4 MIN READ | Mental Health Stories

Do We Understand (or Undermine) the Struggles of People with Borderline Personality Disorder?

Sofi

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Sofi, (2021, March 19). Do We Understand (or Undermine) the Struggles of People with Borderline Personality Disorder?. Psychreg on Mental Health Stories. https://www.psychreg.org/people-bipolar-personality-disorder/
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Shock, slight disgust, and a loss for words are the few things I’m met with when I tell people I have a borderline personality disorder (BPD). Is it just not that widely spoken about? Or is it the fact that when it is discussed, you only ever hear the negative side of things? Personally, I think it’s both. 

From my lived experience, I’ve learned that the person you’re talking to either has no clue what it means to have a mental health disorder or they know ‘too much’ and will mislabel you with a bad person from what they’ve read or heard. I’m not that bad, am I? 

Of course, I know that not every person with BPD is a great member of society – but that’s not just with BPD; that’s everywhere. Every time I meet a person I don’t blurt out: ‘I met someone once and they hurt me real bad, you normal-minded people are all the same.’

Being branded and prejudged hurts, a lot. I’m already being judged for being a mum who is not in work because I’m not with their dad and I can’t solely afford constant, all-round childcare for both my children. Then comes the fact that I have mental health problems, and yes, although it does affect my day-to-day life it doesn’t affect my kids or anyone else around me. I think sometimes outsiders feel sorry for the people I’m close to, especially my children, I think they feel like they suffer for being in my presence. This isn’t the case in reality, I’m very loving and giving and would give my right arm to anyone who needed it. 

I hear a lot of repetitive phrases from people who think they’re complimenting me and understanding my mental health, when in reality, they’re hurting me more and make me feel incapable from fitting in.

  • ‘I’ve never dealt with BPD before, I’m just trying to understand’. This makes me feel like a burden. I’m not trying to force you to deal with me, I’m just trying to have a conversation like any other human being. 
  • ‘Why don’t you know what you’re feeling, that’s not normal’. Well guess what? I don’t understand my mental health myself most times, this means I don’t always have the answers to why I want to cry in the bath at 10pm, I don’t owe you that answer, I don’t even have the energy to dive into my mind to find out.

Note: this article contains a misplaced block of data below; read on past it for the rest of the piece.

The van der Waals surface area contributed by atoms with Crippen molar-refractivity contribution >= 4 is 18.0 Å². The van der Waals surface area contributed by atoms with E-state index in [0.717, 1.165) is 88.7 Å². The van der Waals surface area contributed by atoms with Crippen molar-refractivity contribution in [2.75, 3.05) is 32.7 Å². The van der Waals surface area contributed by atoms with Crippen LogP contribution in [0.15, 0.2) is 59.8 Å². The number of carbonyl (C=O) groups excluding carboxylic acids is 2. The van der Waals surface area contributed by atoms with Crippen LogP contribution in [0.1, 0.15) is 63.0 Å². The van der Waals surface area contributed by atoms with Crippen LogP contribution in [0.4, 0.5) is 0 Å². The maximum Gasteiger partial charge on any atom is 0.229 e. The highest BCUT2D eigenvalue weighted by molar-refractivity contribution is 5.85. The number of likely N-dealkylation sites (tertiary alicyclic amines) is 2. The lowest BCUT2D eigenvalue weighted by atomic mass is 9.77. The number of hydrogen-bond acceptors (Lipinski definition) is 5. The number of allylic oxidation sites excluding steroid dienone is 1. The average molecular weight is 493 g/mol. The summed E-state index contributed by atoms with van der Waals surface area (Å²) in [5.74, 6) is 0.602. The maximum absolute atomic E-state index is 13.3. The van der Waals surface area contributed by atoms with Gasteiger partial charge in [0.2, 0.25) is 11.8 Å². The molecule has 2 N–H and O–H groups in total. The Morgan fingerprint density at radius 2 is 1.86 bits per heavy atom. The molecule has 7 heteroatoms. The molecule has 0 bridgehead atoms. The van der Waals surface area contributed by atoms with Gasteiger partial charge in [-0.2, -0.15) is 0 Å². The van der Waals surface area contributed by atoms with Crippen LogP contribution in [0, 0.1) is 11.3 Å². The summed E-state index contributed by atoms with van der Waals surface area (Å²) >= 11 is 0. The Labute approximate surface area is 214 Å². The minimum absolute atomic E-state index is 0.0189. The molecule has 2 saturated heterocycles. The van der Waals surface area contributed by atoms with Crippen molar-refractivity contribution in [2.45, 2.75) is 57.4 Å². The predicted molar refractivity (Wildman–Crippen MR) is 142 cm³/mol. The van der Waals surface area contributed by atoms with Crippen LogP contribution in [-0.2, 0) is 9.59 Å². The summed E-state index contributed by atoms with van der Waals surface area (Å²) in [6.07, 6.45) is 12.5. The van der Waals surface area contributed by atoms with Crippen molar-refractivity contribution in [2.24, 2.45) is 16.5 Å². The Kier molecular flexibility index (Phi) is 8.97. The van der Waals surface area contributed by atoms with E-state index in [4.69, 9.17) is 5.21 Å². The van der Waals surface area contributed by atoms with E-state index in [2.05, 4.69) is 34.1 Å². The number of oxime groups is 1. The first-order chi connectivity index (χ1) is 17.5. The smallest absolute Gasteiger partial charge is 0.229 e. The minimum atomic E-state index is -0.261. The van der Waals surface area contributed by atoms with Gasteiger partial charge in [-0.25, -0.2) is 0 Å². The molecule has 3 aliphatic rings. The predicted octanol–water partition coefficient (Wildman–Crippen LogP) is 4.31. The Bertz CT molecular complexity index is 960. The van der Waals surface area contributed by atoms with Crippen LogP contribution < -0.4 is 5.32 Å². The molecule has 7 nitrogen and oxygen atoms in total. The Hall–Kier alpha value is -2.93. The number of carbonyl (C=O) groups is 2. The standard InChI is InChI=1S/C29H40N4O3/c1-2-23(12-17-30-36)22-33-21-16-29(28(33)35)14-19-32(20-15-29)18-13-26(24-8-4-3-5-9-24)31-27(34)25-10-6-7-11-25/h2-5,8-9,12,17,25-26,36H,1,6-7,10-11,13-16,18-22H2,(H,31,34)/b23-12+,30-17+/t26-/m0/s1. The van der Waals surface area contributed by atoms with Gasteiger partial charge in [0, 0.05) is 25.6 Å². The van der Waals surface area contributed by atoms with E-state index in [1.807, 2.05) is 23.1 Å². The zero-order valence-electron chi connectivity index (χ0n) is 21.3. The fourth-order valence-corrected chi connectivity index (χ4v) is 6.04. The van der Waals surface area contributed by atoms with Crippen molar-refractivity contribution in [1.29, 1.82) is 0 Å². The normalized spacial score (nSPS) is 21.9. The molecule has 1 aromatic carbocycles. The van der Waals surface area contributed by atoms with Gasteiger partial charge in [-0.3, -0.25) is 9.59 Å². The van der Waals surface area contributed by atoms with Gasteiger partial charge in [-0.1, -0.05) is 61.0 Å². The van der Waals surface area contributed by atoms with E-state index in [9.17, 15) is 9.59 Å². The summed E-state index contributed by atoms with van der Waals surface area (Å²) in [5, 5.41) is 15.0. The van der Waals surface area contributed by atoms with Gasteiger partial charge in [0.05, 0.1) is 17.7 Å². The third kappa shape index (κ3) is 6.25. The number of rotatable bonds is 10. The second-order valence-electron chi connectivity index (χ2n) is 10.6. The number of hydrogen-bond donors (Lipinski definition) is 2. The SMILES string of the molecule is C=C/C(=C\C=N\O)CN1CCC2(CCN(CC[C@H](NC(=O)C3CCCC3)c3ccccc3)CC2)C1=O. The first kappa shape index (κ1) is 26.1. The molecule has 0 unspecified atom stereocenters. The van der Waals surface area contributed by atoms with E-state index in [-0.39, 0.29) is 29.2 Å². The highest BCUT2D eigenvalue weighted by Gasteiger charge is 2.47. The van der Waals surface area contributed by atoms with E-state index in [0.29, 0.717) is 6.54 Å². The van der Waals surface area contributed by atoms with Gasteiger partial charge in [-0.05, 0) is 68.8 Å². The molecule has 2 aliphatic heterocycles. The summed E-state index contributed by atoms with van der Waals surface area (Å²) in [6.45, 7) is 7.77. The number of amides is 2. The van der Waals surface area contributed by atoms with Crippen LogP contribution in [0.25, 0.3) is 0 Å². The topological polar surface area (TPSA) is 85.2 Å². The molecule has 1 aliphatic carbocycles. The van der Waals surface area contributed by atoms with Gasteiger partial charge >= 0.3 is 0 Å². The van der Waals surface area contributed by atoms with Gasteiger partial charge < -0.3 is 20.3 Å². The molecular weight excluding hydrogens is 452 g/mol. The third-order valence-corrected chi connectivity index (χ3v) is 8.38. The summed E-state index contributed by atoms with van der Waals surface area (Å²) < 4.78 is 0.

• ‘I would have thought you’d be used to it by now’. I can’t get used to something that changes and differs every couple of minutes, I’m trying. 

BPD is confusing as hell, I’m absolutely and positively drained from just existing. People expect too much from me, they want me to fit in but they push the idea that everyone should stand out. Where do I belong? Trojan horse springs to mind, i should put on a perfect exterior all while I’m a completely different person on the inside. I’m not perfect, who is? (apart from Margot Robbie).

I think it’s nice to hear what BPD is from someone who actually has to live with it rather than a medical professional. BPD is flickering between severe emotions, one moment I feel on top of the world and the next I’m painstakingly depressed. Sometimes I have no emotions whatsoever and I’m just moving around in an empty shell. I think I’ve had BPD all my life, but pretty messed up things in my childhood probably didn’t help either. I can sit there and flicker between every emotion you can think of in a matter of minutes and forget important information and conversations. Some people say they can see it in my eyes, others haven’t a clue. A lot of the time I don’t realise I’m going through the changes I just feel so exhausted, other times I can feel the pain of each emotion appearing and disappearing. I’ve found that when I get intrusive thoughts or even when I can’t think at all, grabbing pen and paper helps me to jot down and draw what I can see inside my own head so I can see it on the outside and try and make some sense out of it. 

I’ve started a Twitter page to try and help others recognising the signs of BPD, to be there for others who need the support that I so desperately craved, to make a difference and squash the stigma around mental health disorders. I think I’m doing a pretty good job if I’m honest, I’ve had tons of people direct message me for guidance and support and I get back to everyone who needs me. 

It’s really hard to recognise your emotions with BPD let alone being able to make sense of them and talk about them. Talking about my emotions and what I was feeling has always been the hardest thing for me to do, I’ve always just ‘masked’ my feelings with a smile and a “normal exterior” as to not upset others or make them feel uncomfortable. I don’t think there a large majority of people who really want to hear what we feel, so it’s easier for us to do that. 

Overall, BPD needs to be accepted and spoken about more, not just by professionals but with real BPD sufferers. I will always be a safe place for others to come to and share their thoughts and feelings, because when nobody else is there, I will be.


Sofi is a 23-year-old mother of two who has bipolar personality disorder with elements of bipolar. 


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